there service within your life, so as long as you are putting out a clear order of the life you want to live you should be served just that. The little things are actually quite big. Cut out all the habits that are embedded into your day that are numbing your beliefs. This can be things like the products you are consuming, the foods you are purchasing, the games you are playing, the transportation you are driving, the jobs you are working, etc. In determining the direction you want to go your actions will slowly re-align to meet that. Quality over quantity is something that needs to be embedded into our ever-wanting minds. Community connections. Everyone feels best when they have a purpose. If you can find your place within a community of people who are all growing towards a similar goal you can create a support system that doesn’t require you to feel you are living in a “survival of the fittest” mode. The feelings of fear will diminish, your confidence will heighten and your ability to grow as an individual furthers. This can allow you to become less dependent on “bettering” your life in successful growth, exploiting your belief system due to the need to want that pat on the back. Rather, being happy with living in a simple harmonious community and the equality we each have to offer.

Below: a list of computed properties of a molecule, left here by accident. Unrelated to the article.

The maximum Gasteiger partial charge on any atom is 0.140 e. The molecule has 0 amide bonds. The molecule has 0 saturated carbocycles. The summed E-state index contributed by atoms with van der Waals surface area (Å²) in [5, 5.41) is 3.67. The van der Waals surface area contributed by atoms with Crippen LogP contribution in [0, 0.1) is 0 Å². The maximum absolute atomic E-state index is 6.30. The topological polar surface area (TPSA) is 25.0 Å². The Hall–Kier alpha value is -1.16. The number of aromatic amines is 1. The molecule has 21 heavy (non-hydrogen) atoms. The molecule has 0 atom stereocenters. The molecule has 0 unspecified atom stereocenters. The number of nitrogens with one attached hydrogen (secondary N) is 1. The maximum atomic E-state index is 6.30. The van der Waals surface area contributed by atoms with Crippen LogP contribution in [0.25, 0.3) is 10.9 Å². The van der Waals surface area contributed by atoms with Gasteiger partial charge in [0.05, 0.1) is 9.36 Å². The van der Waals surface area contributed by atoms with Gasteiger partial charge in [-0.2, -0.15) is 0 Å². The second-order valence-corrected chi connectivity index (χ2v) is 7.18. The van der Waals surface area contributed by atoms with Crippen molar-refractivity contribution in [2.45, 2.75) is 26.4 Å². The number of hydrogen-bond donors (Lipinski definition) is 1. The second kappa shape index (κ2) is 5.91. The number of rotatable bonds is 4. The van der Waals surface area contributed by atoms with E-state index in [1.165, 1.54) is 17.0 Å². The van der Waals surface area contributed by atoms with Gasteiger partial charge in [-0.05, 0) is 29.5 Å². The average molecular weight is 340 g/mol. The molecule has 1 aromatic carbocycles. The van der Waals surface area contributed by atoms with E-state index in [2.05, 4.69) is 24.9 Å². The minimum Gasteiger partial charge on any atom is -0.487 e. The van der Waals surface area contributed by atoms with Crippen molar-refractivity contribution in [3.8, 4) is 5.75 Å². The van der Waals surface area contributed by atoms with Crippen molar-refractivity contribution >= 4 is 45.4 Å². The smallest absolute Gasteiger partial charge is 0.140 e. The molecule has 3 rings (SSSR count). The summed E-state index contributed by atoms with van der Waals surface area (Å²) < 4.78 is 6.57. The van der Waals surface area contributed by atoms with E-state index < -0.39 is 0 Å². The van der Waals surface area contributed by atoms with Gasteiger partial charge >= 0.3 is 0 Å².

Botanic of the Month: Helichrysum • •


Helichrysum (Helichrysum italicum) is known for its restorative properties and provides excellent support to the skin, liver, and nervous system. Helichrysum also provides a defense against harmful free radicals, making it a vital ingredient in several Young Living blends. Medical Properties: Anticoagulant, anesthetic, antispasmodic, antiviral, liver protectant/detoxifier/stimulant, chelates chemicals and toxins, regenerates nerves, reduces pain, pancreatic stimulant. USES: Herpes virus, hypertension, blood clots, liver disorders, circulatory disorders, skin conditions (eczema, psoriasis scar tissue, varicose veins). Fragrant Influence: Uplifting to the subconscious Application: (1) Apply 2-4 drops on location, temple, forehead, back of neck, or outside of ear, (2) apply on chakras and/or Vita Flex points, (3) inhale directly, (4) diffuse, or (5) take as a dietary supplement.